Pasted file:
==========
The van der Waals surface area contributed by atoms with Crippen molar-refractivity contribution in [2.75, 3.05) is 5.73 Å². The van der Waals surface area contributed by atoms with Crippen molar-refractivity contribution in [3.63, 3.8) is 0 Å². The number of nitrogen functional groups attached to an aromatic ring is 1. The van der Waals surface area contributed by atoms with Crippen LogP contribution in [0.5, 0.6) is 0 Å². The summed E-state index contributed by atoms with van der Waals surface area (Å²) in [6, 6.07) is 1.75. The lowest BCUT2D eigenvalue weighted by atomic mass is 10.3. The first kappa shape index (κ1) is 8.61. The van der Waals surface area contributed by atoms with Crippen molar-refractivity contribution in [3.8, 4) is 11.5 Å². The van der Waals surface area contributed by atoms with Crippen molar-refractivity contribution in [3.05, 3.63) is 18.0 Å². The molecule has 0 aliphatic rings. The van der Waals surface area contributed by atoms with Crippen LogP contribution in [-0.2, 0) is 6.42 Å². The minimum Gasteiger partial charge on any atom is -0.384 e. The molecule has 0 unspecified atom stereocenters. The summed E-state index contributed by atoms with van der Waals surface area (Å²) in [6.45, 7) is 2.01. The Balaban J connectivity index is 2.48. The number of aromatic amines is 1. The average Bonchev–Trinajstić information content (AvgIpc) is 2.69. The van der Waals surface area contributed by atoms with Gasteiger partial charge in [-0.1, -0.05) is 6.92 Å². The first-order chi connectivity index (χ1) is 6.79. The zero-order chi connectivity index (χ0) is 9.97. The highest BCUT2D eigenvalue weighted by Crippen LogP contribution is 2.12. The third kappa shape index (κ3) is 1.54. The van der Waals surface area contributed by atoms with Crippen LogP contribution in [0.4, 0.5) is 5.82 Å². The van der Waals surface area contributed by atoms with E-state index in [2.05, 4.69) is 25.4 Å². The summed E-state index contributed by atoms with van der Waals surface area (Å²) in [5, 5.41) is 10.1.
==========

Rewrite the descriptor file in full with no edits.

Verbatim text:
The van der Waals surface area contributed by atoms with Crippen molar-refractivity contribution in [2.75, 3.05) is 5.73 Å². The van der Waals surface area contributed by atoms with Crippen molar-refractivity contribution in [3.63, 3.8) is 0 Å². The number of nitrogen functional groups attached to an aromatic ring is 1. The van der Waals surface area contributed by atoms with Crippen LogP contribution in [0.5, 0.6) is 0 Å². The summed E-state index contributed by atoms with van der Waals surface area (Å²) in [6, 6.07) is 1.75. The lowest BCUT2D eigenvalue weighted by atomic mass is 10.3. The first kappa shape index (κ1) is 8.61. The van der Waals surface area contributed by atoms with Crippen molar-refractivity contribution in [3.8, 4) is 11.5 Å². The van der Waals surface area contributed by atoms with Crippen molar-refractivity contribution in [3.05, 3.63) is 18.0 Å². The molecule has 0 aliphatic rings. The van der Waals surface area contributed by atoms with Crippen LogP contribution in [-0.2, 0) is 6.42 Å². The minimum Gasteiger partial charge on any atom is -0.384 e. The molecule has 0 unspecified atom stereocenters. The summed E-state index contributed by atoms with van der Waals surface area (Å²) in [6.45, 7) is 2.01. The Balaban J connectivity index is 2.48. The number of aromatic amines is 1. The average Bonchev–Trinajstić information content (AvgIpc) is 2.69. The van der Waals surface area contributed by atoms with Gasteiger partial charge in [-0.1, -0.05) is 6.92 Å². The first-order chi connectivity index (χ1) is 6.79. The zero-order chi connectivity index (χ0) is 9.97. The highest BCUT2D eigenvalue weighted by Crippen LogP contribution is 2.12. The third kappa shape index (κ3) is 1.54. The van der Waals surface area contributed by atoms with Crippen LogP contribution in [0.4, 0.5) is 5.82 Å². The van der Waals surface area contributed by atoms with E-state index in [2.05, 4.69) is 25.4 Å². The summed E-state index contributed by atoms with van der Waals surface area (Å²) in [5, 5.41) is 10.1.